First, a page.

Miriam Posner raises the concept of data visualization, data extraction and audience consideration in her keynote address at the Digital Humanities Conference (University of Pennsylvania in 2015). While she talk discusses the broadening of gender and race categories when it comes to the digital humanities, I was more taken with the ideas that she addresses with regard to data rich information and how we may use it. The example that Posner gave discusses the photographer Curtis, who has photographed the decline in Native American culture through his photographs. The writer David Kim, investigating Curtis’ work decided to flip the data available from the photographs and instead used Curtis own categorization of the information to visualize the information. The result spoke more to the ideals and understandings that Curtis had of the Native American tribes that he photographed, over the information he collected in his images.

In a similar way we too document our daily life through photography. This data that we naively believe to be simple and unobtrusive, has richness and value far beyond it’s simple image. Our current digital environment is constantly collecting and correlating information about us. Photographs that we now take on our phones are data rich. They can determine the identities of people within the photo using facial recognition software. Something we may have considered quite futuristic when watching Star trek 15 years ago. The problem with this idea is that again it is the corporations that are collecting this information and documenting it. They effectively own the data. To those predisposed to conspiracy theories this is a nightmare. Will this facial recognition software, location tagging and collected data be used against us in the future by rogue governments or corporations looking to manipulate us and relieve us of our hard earned money?

The old adage ‘that knowledge is power’ has never been truer. Us social media consumers happily divulge all aspects of our day, employment, likes and dislikes to a faceless entity that collects and sells this marketing gold to businesses. Social Media is free, but what is the price of free? We are happy to feed into the madness as long as we can continue to share how great our lives are on social media. In return we strive for peer approval in the form of Likes, Hearts etc. We are selling our souls to an unknown while we build online personas for people that we possibly walk past in the street.

Posner also discusses the need for information to be user friendly and readily available. Social Media sites have mastered the ease of use approach to broaden their demographic of users. Now grandparents in there 80’s and 90’s are active members on Facebook. This age group may not have previously have had their information so rigorously collected. Their age and lifestyle in society would most likely not be seen as worth collecting. Companies may have felt that their sedated lifestyle and set income was not worth targeting. Now, however in their virtual setting online their information suddenly has the same value applied and it is collected at the same rate as their family and friends.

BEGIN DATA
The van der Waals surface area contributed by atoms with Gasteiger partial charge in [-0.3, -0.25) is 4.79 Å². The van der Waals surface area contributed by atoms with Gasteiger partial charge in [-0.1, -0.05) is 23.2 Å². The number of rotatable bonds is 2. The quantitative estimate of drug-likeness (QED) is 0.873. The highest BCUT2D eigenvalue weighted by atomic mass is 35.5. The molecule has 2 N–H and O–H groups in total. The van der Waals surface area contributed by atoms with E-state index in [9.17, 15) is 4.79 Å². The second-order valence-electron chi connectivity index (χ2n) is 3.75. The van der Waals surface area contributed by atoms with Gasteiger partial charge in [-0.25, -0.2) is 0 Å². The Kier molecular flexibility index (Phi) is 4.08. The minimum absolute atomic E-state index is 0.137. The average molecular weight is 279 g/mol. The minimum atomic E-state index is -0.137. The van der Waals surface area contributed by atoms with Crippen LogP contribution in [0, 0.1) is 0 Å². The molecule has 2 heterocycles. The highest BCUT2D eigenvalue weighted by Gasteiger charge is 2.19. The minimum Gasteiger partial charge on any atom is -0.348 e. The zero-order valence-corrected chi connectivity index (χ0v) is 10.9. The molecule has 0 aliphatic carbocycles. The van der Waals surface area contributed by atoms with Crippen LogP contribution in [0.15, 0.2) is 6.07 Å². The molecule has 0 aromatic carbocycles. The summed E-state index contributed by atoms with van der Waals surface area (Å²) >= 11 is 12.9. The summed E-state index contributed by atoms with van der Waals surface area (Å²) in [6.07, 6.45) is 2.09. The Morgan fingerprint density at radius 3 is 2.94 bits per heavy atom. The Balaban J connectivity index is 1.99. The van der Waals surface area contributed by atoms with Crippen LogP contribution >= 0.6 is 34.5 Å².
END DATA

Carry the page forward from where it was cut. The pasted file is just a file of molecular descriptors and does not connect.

I watched a sci-fi series ((Black Mirror see link below) recently. The first episode that I saw both worried and intrigued me. The concept was that your social and professional standing within your physical community was based on a ranking system. Your peers actively ranked your every interaction with them as well as your social media presence. The sole goal was to achieve the highest possible ranking out of 5. This was only achievable by living a full yet very pure lifestyle, where negative emotions, and poor relationships were not tolerated. In fact, showing negative emotions resulted in the person being actively rated in a negative way when in turn reduced their overall rating. Service sector worker ratings received, while welcomed would never allow the ratings seeker to achieve a high overall rating. This higher rating could only be achieved by interacting with high rated members of society, receiving a 5 star rating from them. But those high ranking members in turn were not so willing to rank those of lower ranking as it reduced their ranking marginally and they were seen to be socializing with a lower class of society. The new society class system basically required popularity to take over from wealth or status. It was amusing to watch, but in a dark way. It was so relevant to how our present world is now operating. ‘Instagramers’ with more followers receive payment for advertising and promotion of product. They have a fan base enviable by their peers and they stand as a new high society. As I mentioned above, we now look to like and hearts to measure our friendship s and relationships’ value. Our self worth is impacted when that photo or article that we have posted doesn’t get sufficient peer approval and we feel less as a person because of it. This sci-fi episode while far fetched really hits home the direction in which we are going and how far along that road we actually are.

Black Mirror – Nosedive   Season 3 Episode 1